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THE BARItE DAILY TIMES, BARRE, VT., SATURDAY, AUGUST 23, 1919.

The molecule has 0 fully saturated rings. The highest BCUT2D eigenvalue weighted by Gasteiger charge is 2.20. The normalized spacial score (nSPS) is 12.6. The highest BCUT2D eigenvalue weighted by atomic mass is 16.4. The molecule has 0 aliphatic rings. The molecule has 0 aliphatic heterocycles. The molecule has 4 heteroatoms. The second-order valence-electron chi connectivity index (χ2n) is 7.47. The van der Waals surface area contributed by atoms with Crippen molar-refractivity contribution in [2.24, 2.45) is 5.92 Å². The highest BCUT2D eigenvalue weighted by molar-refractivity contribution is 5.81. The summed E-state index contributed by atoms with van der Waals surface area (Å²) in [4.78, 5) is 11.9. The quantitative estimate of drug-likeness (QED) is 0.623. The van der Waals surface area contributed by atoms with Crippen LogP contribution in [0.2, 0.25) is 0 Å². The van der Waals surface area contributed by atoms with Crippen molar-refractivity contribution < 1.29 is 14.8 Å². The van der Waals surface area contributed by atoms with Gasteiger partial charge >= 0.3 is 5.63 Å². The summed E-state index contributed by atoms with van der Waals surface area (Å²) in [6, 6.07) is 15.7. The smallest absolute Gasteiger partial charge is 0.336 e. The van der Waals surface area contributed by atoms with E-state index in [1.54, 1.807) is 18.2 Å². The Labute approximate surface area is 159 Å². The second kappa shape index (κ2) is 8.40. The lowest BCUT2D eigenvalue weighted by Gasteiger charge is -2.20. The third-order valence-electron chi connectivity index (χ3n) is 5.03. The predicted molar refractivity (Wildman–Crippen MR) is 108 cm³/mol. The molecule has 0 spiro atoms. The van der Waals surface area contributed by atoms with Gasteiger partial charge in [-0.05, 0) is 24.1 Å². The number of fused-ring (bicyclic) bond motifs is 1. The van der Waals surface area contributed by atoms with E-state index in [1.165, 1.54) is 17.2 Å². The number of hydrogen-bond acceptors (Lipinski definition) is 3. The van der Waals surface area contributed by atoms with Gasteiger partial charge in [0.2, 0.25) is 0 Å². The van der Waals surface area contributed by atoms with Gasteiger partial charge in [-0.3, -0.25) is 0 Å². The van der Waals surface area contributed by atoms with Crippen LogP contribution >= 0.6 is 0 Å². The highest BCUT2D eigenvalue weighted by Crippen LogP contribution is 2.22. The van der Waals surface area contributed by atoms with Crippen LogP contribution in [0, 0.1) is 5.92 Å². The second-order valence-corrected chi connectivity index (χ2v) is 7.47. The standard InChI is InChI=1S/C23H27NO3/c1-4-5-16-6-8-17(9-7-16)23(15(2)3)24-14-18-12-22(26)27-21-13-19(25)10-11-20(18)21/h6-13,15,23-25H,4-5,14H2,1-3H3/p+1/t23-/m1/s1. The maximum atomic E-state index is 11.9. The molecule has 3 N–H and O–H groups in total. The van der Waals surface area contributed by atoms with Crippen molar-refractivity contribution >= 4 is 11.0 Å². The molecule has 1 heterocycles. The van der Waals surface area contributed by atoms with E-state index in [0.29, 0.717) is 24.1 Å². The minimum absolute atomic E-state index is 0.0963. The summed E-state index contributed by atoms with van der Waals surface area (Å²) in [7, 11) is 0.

BARRE DAILY TIMES SATURDAY, AUGUST 23, 1919. Published Evn-j Week-Day Afternoon by THE BARRE DAILY TIMES, IN Frank E. Landey, Publisher Entered at the Poatoffice lit Barre aa Seeond Claaa Mail Matter SUBSCr.lPTION RATES On, year by mail S4.M) Three months by mail Sl-00 flni month by mail 40 tente Sincle ropy 2 tenia All n:bscriptions cwh In advance. MEMBER Or THE ASSOCIATED PRESS Tlie Ansoriated Praia UexclmWely entitled to (he u for republication of all new, dispatches credited to it or not otherwise credited In this paper, and also the local nowa published therein. , Are steps bHng taken to open up that aovered bridge at Jonesville? A proposition in Rutland is to trans form the old house of correction into a normal school. Jn other words, it in a proposition to change the abnormal to the normal. If any American veterans of Chateau Thierry are in the punitive expedition in Mexico, they undoubtedly will consider themselves out on a lark, condition are to different. Such friendly converse was held be tween Tretddent Wilson and the mem berg of the Senate foreign relations com mittee that it is to be hoped the session may not be the last. - Just think what we in Vermont would do if the United Mates had a neighbor on the north like the neighbor on the south! Life would not be the fine thing it is at present here in Vermont. With the closing of the theatres by reason of strikes in various parts of the country, we shall have to resort to real life for entertainment. Needless to say, there are plenty of exhibitions for the observant person. The treacherous shores of Lake Dun more ought to be marked so that bathers would keep away from such places. The fatality of Thursday, following so close ly after the drowning of another girl from a canoe this summer furnishes warning of the necessity of such chart ing of the dangerous places. While the American troops are dodg ing about the mountains of northern Mexico, they might make some maps of the terrain so that bandit lairs could be sought out easier the next time the United Stales finds it necessary to send an expedition into that wild territory to seek out bandits who have committed acts of lawlessness against the United States and American people. A St. Louis man comes back from Mexico with the story of having been held by Carranza men and robbed of .$10,000 in cash and $2,000 in jewelry. He ought to be placed in an insane asylum for carrying that amount of detachable property about with him in a country filled with robbers. No sane man would go into Mexico wearing $2,600 worth of jewelry, nor would he carry $10,000 in cash, providing there were any other possible way of transporting it. We re peat that the man's mental status ought to be looked into first of all. There may be the hint of a possible candidacy in the following editorial par agraph from Harry C. Whitehill's news paper, the Waterbury Record: We know of several men in this town, including u. U. Uraves, W. B. Clark, Er nest Newcomb, S. C. Wheeler, C. D. Swasey, H. T. Harvev and IL C. White. hill, who would stand a chance of being elected town representative, providing they would move to Somerset. Somerset has only one legal voter left in town. Waterbury would be assured of a real, live representative at Montpelier, if it should pick one of the above men, not the least, to be sure, the last-named waterbury resident. One farm in Ludlow has pyoduced 4,800 quarts of strawberries and 1,360 quarts of raspberries this season. It probably took some years and a great deal of labor to bring the farm up to that degree of productivity, but the annual returns Capital Savings Bank and Trust Co. Montpelier, Vt. 4 per cent interest paid on money deposited in our Savings Department. 2 per cent paid on Busi ness Accounts. Capital $100,000 Surplus .... $100,000 Deposits $2,500,000 TRUSTEES : GEO. L. BLANCH AED, Tres. EDWARD H. DEAVITT, Vice-President. FRANK N. SMITH, Treasurer. WILLIAM G. NYE, H. JULIUS VOLHOLM, HARRY DANIELS. from the fruitage are so large as to make the farmer forget the money and labor spent. Other farmers might take heed of the example and go into the strawberry and raspberry business as ah adjunct of their farm activities. Vermont is so near the large markets that there should be no trouble in disposing of the product each year, although the income will not average as high as it went this season. The Waterbury party which motored completely through Smugglers' notch from Stowe side to JefTersonville were undoubtedly pioneers in such an expedi tion, and as pioneers they ran into such hardships as are not recommended for others. Some time this notch route will be completely built so that it will be a pleasure to motor through, but for the presentjt is advised that motorists stop at the top of the grade from the Stowe side of the mountain. Needless to say, perhaps, it was the most popular brand of automobiles which went through over the stony, almost impassable route down the western slope from the point where the state road ends. It ought to go without saying that the president of the United States has no authority to proclaim peace until after the United States Senate has ratified the treaty involved. In divulging that infor mation to Senator Fall, President Wilson was not opening up any new line of thought, but he may have placed a some what strong incentive explicitly before the United States by repeating a self evident fact. Moreover, there will not be a marked beginning toward recon struction as to the cost of living until the Senate gets active and ratifies the treaty with Germany. Although every body expects there will be a formal rati fication sooner or' later, almost every body is waiting for the formal and defi nite announcement of the accomplished fact before they proceed to get into full operations of peace time again. It is as much a state of mind as anything else that governs this reconstruction move ment; and that state of mind can be put at rest only by man-fashion action on the part of the United States Senate in voting for ratification without entangle ments that will endanger the. treaty itself. Couldn't Be Done-So He Did It Somebody said that it couldn't be done, ' Hut he, with a chuckle, re plied: That "Maybe it couldn't," but he would be one Who wouldn't say so 'til be tried. So he buckled right in with a trace of a grin On his face. If he worried, he hid it. He started to 6ing as he tackled the thing That couldn't be done-rand he did it- Somebody scoffed: "Oh, you'll nev er do that; At leatit no one ever has done it." But he took off his coat and he tqok off his hat, And the first thing we knew he'd begun it: With the lift of his chin, and a bit of a grin, Without any doubting or quiddit, Ho started to sing s he tackled the thing That couldnt' be done and he did it. There are thousands to tell you it cannot be done, There are thousands to prophesy failure; There are thousands to point out to you, one by one, The dangers that wait to'assail you. But just buckle in with a bit of a grin, Theli take off your coat and go to it. . Just start in to sing as you tackle the thing That "cannot be done" and you'll do it. Herbert Guest. This little poem seems to emphasize qualities which exist in nearly every individual, but which in the majority of cases lie dormant. Why is it? Perhaps it may be from the fact that they have not the confidence which a bank account would inspire in them. It is difficult to measure the reserve poower of a savings account. It is the begin ning in a small way of wonderful accomplishments, not from the intrinsic value of the money itself, but the self-reliance which it instills. Open an account to-day and be ready to do things. The Peoples National Bank of Biirre , 4 per cent. National Bank Protection for Your Savings 4 per cent THE WATCH ON THE RHINE. The 7,000 American troops who are chosen to remain in Germany until the terms of the treaty of peace ara complied with will undoubtedly be made up of the men who enlisted for that very service, so that no undue hardship will be imi posed on men unwillingly. A consider able number of the voluntary enlist ments since the signing of the armistice were made with the understanding that the men should be used in foreign serv ice, chiefly in Germany; and they will get their assignments in the various units of the very small force that is to be kept in the occupied territory. Such a small force as 7,000 in a country of the size of Germany can be intended merely as a representative of a great power, not as a great power in and of itself. Of course, there will be larger detachments of the French and the British armies in rather close proximity in the western rim of the old Germany, but not as large as the first military forces which swept Into Germany after the signing of the armistice. Those forces have been con stantly dwindling as the danger seemed to be lessened, and at the German mili tary strength was demobilized by de grees. Now they are getting down so small that the allies may be said to be exercising more faith, than force, that Germany will live up to the conditions named in the treaty. It is best, of course, that the allied forces on the Rhine should be reduced to the mini mum. It is best not merely for the allies but for Germany herself, as long as Ger many gives evidence of reliability. I CURRENT COMMENT : Whitehill Blows the Straws. Lieut.-Gov. Mason S. Stone's speaking engagements are taking him rather close to Hon. Fred II. Babbitt's home. No doubt Mr. Stone gave them a rattling good address at White River Junction. Right here in Washington count r, we are rather proud of this fluent spealker. Waterbury Record. Hon. Alexander Dunnett of St. Johns bury has all the running oualities lean and well set ftp. Ilia wind is good. Some would term Hon. M. 8. Stone as just a little stubby but decidedly quick in ac tion. We are rather inclined to think REMEMBER Th Fall Opninr Werk of the that Mr. Stone would be too much for Mr. Dunnett. You cant just always sometimes ten. waterbury KecortL Horlick $ the Original Malted Milk Avoid Imitations &Substitute? H m w H 1 Stenographers Typists Bookkeepers $1,200 $1,100 m m $1,100 and $1,200 3. Civil SEPTEMBER t TO , lilt Our itudenta are ao trained that the? are qualified to fill the bt paiitions and earn the highest ealarie. Far catalogue aditreaa, CARNELL HOIT. Albany, N. Y. See recent bulletin of U. Service ConuniMion. Let Ui Help YoaU It THE MONTPELIER BUSINESS SCHOOL Odd Fellows Bldf, Mentaelfcr, Vt fH TeL 117-M Ira Richardson, Prin. esSjjSSSSfWfiSSS w I I M w m W I 8 if i m IP m m I 1 m m m I PI I i I if H m Who stood in the gap; who kept the wheels of industry turning; who stepped in without hesita tion to offer their services in those crucial days of national danger, when the boys had left their jobs to battle across the seas? Who, not only in America, but all over Europe, worked day after day and month after month, never complaining, subjecting themselves to serious poisoning and the danger that they might be blown to atoms at any moment, that the munitions might be turned out fast enough to save the day? Who was it that not only bore the sorrow, the grief and anguish of the broken family circle, but also kept working early and late that sufficient protection might be afforded the loved ones at the front? WTho carried on at home? Think a moment! Lest we forget! Pages have been written of the brave deeds and noble sacrifices of the lads at the front, but who is there to sing the praise of that courageous army who toiled at home to get out. the guns, the shells, the powder and the food? . Let's give credit where credit is due. The women -are not asking for praise; oh, no! their mother instinct and love for justice and humanity are too strong for that. They knew where their path of duty lay in these days of peril, and they set about their tasks cheerfully and efficiently. i If there was ever any serious doubt as to the efficiency of the women of America, their behav ior in those momentous days has forever dispelled it. They are not asking to replace the men where the men are needed; all they ask is the oppor tunity to earn a decent, respectable living on a reasonable wage under decent conditions, in industries where it is proven that they are more efficient. Can we deny them that? The women of Barre are as industrious and efficient as those of any other community, and a great many of them have been brought up to work. They know that honest labor under respectable conditions is not degrading and will not affect their social standing one iota; and why should it? Barre suffered greatly from the flu, as did a great many other towns. What is the situation facing us to-day in this connection? Rev. J. B. Reardon, at the head of our charity department, tells us that it is now costing the city annually twenty to twenty-five thousand dollars to care for our unfortu nate dependents, these including fifty widows and nearly two hundred children. Think of it! We now have an opportunity to remedy this deplorable situation by giving these women, and the children when they get old enough, employment in the Peerless factory. Here is an opportunity for the public-spirited women of Bnrre who have been more fortunate than their needy sisters to come to their assistance by buying and helping to sell the Peerless stock. Here is a splendid opportunity for the public-spirited women of Barre to exercise a little prac tical Christian charity, right here at home. We are giving constantly for the relef of needy ones away from home, which is right and proper; but let's lend a hand to those distressed at our own door. The women of Barre are interested in the erection of the Peerless plant in Barre and some have already subscribed for stock. Many more will do so. Let's encourage them. GIVE THE WOMEN A CHANCE ! Are You Looking for Able, Active Attention? If this is the case consider our invitation to call at this institution where every phase of bank ing service is constantly and progressively ap plied to the best interests of our depositors. QUARRY SAVINGS BANK AND TRUST CO. BEN A.EASTMAN, Trm. H.J.M. JONES, V.-Prea. C.M.WJLLrY.Trea. n DIRECTORS: BenA.Eaatman, J.M.Boutwell, W.GReyaolda, A.'P.Abbott, H.F.Cutler, W.M.MUaa. E-UScott, H.J. M.Jon , B.W.Hookar. H.IUackeea Vermont Mutual fire Insurance Company "BIGGEST, BUSIEST AND BEST" Resources, July 31, 1919 Premium Note Capital $11,074,965.00 Surplus and Reserves 578,461.12 Total Available for Pro tection of Policyholders ...... $11,653,426.12 NOTICE TO MEMBERS There will be due September 1, 1919, and payable to your local agent, THE LOWEST ASSESSMENT levied by any Vermont Fire Insurance Company for the year ended July 31st; an assessment of FOUR PER CENT., only. HERMON D. HOPKINS, Treasurer. A Railroad Magnate's Rule Never carry much money on your person. If you carry it, you will spend it." - That is the max im of a famous railroad millionarie. Deposit your -dollars in- an Interest Account, where they are safe from idle spending and are earning four per cent, interest day and night. FIRST NATIONAL BANK Montpelier, Vt. Member Federal Reserve System 4o On Savings Accounts 4 August Sale! Clean-up sale of broken sizes and odd lots. Some good bargains: One lot of Ladies' Gray Oxfords $8.00 and $9.00 values, now 6.15 One lot of Men's Oxfords, $6.00 and $7.00 values, now 4.95 One lot Ladies' Low Shoes, small sizes, 2.00 One lot of Pumps, Gray and Brown Kid, . $6.00 and $7.00 values, now 4.95 One lot Men's Canvas Shoes (leather soles) now 2.00 One lot Ladies' Low Shoes, small sizes, 3.00 Several Other Good Trades Rogers' Walk-Over Boot Shop